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  • Sep 2, 2014
  • Updated: 3:32pm

Lai See

PUBLISHED : Tuesday, 27 March, 2012, 12:00am
UPDATED : Tuesday, 27 March, 2012, 12:00am
 

Proof, if ever it was needed, that sport and politics don't mix


There appeared to be some confusion in the minds of those who manned the office at the Hong Kong Sevens that handled the messages going out on the big screen. Most of the messages were congratulatory or romantic, offering love or proposing marriage, or both. However, we hear of one gentleman, who, on learning of C. Y. Leung's victory in the chief executive election at around 12.30pm on Sunday, attempted to post a simple congratulatory message, only to have it declined because it was 'political'. Being of a determined nature and a trifle irked as well as feeling somewhat fired up, which can happen at the Sevens, he posted another more oblique message, which, this time was allowed through. 'That's the end of the Horse. I think you SEE WHY (Peter to Fanny).' Fanny, referring to Leung's campaign director Fanny Law Fan Chiu-fun. Later there seems to have been a rethink on 'politics' or people were too fuddled to care, and at about 4pm a message was posted: 'Congratulations to C Y Leung on his election success,' which was received with complete disinterest by the multitude.


Rich seam of mining achievement


Organisers of the Mines and Money Conference, Mining Journal and Beacon Events, have taken the next inevitable step in the success of this conference by introducing awards. The first Asia Mining Awards were announced at a dinner last week during the conference. Discovery of the Year went to Indochine Mining, an Australian mining company, for its gold-copper discoveries in Cambodia and the reactivation of the Mt Kare gold-silver project in Papua New Guinea. Deal of the Year went to Hunnu Coal, an Australian incorporated company with a Mongolian coal project, for the significant achievement of listing on the ASX at A$0.20 and selling just 18 months later at A$1.80 to Thailand's Banpu plc. Project Development of the Year - the Oyu Tolgoi project in Mongolia. It was discovered by Ivanhoe Mines, which is now 51 per cent owned by Rio Tinto, after mining giant BHP Billiton lost interest in the site. Mongolia was named Mining Country of the Year. The Mining Personality of the Year, inevitably, went to Robert Friedland, founder and CEO of Ivanhoe Mines, the man behind Oyu Tolgoi, and as Teck Resources CEO David Lindsay observed last week, someone who seems to turn all he touches into either copper or gold.


So why did Hext ship out?


We were intrigued to see China Navigation, the John Swire & Sons-owned shipping company, moving into the Handysize dry bulk shipping sector. Intrigued, because up until two weeks ago Richard Hext was a non-executive director of both China Navigation and Pacific Basin Shipping, which has a fleet of around 90 Handysize ships carrying a variety of cargoes from fertiliser to logs. Hext resigned from his non-exec role at Pacific Basin on March 9 'due to his other personal and business objectives'. On Tuesday, China Navigation, which moved from Hong Kong to Singapore in 2009 after 137 years in the territory, announced a firm order for four 39,500 deadweight tonne Handysize bulk carriers with options for six extra ships. Hext was managing director of China Navigation between 1996 and 2000. But he isn't saying whether his resignation from Pacific Basin, which he joined as deputy chairman in April 2005 and resigned as chief executive in December 2009, was intended to prevent a clash of interest with China Navigation's shift into Handysizes.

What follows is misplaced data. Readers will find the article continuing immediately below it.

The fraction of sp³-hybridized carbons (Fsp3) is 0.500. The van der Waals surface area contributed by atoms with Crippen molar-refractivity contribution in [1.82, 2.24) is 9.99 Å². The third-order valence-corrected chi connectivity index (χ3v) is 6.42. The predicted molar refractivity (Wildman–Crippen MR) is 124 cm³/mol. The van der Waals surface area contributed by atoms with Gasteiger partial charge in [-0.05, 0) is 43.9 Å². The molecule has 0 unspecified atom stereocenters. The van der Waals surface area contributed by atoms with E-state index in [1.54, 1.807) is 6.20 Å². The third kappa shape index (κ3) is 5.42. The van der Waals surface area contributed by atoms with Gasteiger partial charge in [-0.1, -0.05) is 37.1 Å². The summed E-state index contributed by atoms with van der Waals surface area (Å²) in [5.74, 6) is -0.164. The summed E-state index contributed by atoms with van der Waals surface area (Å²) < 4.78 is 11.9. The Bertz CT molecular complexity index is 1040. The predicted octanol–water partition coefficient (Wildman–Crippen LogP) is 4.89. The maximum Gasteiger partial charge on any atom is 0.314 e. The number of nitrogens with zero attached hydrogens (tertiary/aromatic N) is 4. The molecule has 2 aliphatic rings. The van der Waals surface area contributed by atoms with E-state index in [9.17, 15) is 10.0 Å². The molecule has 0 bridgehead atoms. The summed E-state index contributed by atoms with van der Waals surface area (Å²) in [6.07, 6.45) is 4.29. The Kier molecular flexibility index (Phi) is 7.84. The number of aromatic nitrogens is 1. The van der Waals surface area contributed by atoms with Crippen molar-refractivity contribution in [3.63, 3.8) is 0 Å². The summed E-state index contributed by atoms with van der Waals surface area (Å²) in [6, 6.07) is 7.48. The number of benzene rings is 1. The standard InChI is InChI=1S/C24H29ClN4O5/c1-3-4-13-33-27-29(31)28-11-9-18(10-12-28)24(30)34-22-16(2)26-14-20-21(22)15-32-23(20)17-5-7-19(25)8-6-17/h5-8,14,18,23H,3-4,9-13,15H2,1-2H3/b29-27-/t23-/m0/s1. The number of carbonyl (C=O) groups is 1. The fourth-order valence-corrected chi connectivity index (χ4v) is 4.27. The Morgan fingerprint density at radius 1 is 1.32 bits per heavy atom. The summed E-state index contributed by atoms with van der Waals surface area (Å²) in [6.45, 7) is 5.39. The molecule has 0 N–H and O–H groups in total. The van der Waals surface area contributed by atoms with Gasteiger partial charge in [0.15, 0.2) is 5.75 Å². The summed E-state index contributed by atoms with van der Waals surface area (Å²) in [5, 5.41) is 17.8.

The Lehman legal bonanza


The bankruptcy of Lehman Brothers in September 2008 sent shockwaves around the world, tipping it into the global financial crisis. But for lawyers, it has turned out to be a bonanza almost without parallel. Lehman filed for bankruptcy with US$639 billion in assets and with debts of more than US$600 billion, making it the world's biggest bankruptcy. The firm currently has about US$35 billion in cash and is expected to recover another US$30 billion by selling off its remaining assets. Law firms and consultants have received US$1.6 billion, according to The Lawyer. Linklaters pocketed US$96 million from advising the UK administrators. Its fees were initially estimated at a potential US$32 million, so the firm will not be unhappy at the way things have turned out. However Linklaters' take was significantly eclipsed by the US$383 secured by Weil Gotshal & Manges and US$133 by Milbank Tweed Hadley & McCloy, for acting on behalf of Lehman and the creditors respectively. 'Lawyers will be telling their grandchildren of the bonanza, it seems, with Lehman mandates being dubbed the 'instructions of the century', The Lawyer commented.

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